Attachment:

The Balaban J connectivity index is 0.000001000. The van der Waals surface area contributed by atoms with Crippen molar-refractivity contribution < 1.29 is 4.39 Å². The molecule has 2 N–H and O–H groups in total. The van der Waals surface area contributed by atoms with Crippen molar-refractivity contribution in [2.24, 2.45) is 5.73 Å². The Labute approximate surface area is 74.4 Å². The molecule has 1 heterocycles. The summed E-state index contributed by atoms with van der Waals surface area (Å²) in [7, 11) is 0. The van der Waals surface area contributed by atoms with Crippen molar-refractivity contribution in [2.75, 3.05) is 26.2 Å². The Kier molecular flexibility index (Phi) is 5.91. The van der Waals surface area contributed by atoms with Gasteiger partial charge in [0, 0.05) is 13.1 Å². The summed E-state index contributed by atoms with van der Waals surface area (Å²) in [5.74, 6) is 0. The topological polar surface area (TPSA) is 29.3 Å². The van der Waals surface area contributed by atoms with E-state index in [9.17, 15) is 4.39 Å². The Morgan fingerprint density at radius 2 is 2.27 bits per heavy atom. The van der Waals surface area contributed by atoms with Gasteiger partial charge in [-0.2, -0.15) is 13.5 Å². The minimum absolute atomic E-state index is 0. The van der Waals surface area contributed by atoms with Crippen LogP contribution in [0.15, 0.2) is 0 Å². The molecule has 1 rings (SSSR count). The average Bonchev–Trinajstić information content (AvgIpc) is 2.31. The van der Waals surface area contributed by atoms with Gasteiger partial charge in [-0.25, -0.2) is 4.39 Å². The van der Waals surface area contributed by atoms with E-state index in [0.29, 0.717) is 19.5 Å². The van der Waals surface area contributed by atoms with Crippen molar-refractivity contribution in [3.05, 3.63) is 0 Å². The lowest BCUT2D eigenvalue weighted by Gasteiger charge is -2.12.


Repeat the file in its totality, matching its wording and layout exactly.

The Balaban J connectivity index is 0.000001000. The van der Waals surface area contributed by atoms with Crippen molar-refractivity contribution < 1.29 is 4.39 Å². The molecule has 2 N–H and O–H groups in total. The van der Waals surface area contributed by atoms with Crippen molar-refractivity contribution in [2.24, 2.45) is 5.73 Å². The Labute approximate surface area is 74.4 Å². The molecule has 1 heterocycles. The summed E-state index contributed by atoms with van der Waals surface area (Å²) in [7, 11) is 0. The van der Waals surface area contributed by atoms with Crippen molar-refractivity contribution in [2.75, 3.05) is 26.2 Å². The Kier molecular flexibility index (Phi) is 5.91. The van der Waals surface area contributed by atoms with Gasteiger partial charge in [0, 0.05) is 13.1 Å². The summed E-state index contributed by atoms with van der Waals surface area (Å²) in [5.74, 6) is 0. The topological polar surface area (TPSA) is 29.3 Å². The van der Waals surface area contributed by atoms with E-state index in [9.17, 15) is 4.39 Å². The Morgan fingerprint density at radius 2 is 2.27 bits per heavy atom. The van der Waals surface area contributed by atoms with Gasteiger partial charge in [-0.2, -0.15) is 13.5 Å². The minimum absolute atomic E-state index is 0. The van der Waals surface area contributed by atoms with Crippen LogP contribution in [0.15, 0.2) is 0 Å². The molecule has 1 rings (SSSR count). The average Bonchev–Trinajstić information content (AvgIpc) is 2.31. The van der Waals surface area contributed by atoms with Gasteiger partial charge in [-0.25, -0.2) is 4.39 Å². The van der Waals surface area contributed by atoms with E-state index in [0.29, 0.717) is 19.5 Å². The van der Waals surface area contributed by atoms with Crippen molar-refractivity contribution in [3.05, 3.63) is 0 Å². The lowest BCUT2D eigenvalue weighted by Gasteiger charge is -2.12.